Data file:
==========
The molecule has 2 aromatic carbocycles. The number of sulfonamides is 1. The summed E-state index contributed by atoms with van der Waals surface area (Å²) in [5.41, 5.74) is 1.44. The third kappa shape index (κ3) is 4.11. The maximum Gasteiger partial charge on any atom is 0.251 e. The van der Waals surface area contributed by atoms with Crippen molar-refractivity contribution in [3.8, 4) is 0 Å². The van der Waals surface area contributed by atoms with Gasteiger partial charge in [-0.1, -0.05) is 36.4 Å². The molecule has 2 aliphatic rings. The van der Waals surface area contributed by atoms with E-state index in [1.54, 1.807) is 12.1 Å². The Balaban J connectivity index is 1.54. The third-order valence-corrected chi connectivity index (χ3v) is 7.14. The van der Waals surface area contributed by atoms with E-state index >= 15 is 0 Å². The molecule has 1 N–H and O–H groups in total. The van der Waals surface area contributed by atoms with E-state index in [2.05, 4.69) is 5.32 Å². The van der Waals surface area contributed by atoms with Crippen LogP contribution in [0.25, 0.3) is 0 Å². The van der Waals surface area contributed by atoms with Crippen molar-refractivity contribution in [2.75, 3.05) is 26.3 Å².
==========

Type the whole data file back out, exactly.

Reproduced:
The molecule has 2 aromatic carbocycles. The number of sulfonamides is 1. The summed E-state index contributed by atoms with van der Waals surface area (Å²) in [5.41, 5.74) is 1.44. The third kappa shape index (κ3) is 4.11. The maximum Gasteiger partial charge on any atom is 0.251 e. The van der Waals surface area contributed by atoms with Crippen molar-refractivity contribution in [3.8, 4) is 0 Å². The van der Waals surface area contributed by atoms with Gasteiger partial charge in [-0.1, -0.05) is 36.4 Å². The molecule has 2 aliphatic rings. The van der Waals surface area contributed by atoms with E-state index in [1.54, 1.807) is 12.1 Å². The Balaban J connectivity index is 1.54. The third-order valence-corrected chi connectivity index (χ3v) is 7.14. The van der Waals surface area contributed by atoms with E-state index >= 15 is 0 Å². The molecule has 1 N–H and O–H groups in total. The van der Waals surface area contributed by atoms with E-state index in [2.05, 4.69) is 5.32 Å². The van der Waals surface area contributed by atoms with Crippen LogP contribution in [0.25, 0.3) is 0 Å². The van der Waals surface area contributed by atoms with Crippen molar-refractivity contribution in [2.75, 3.05) is 26.3 Å².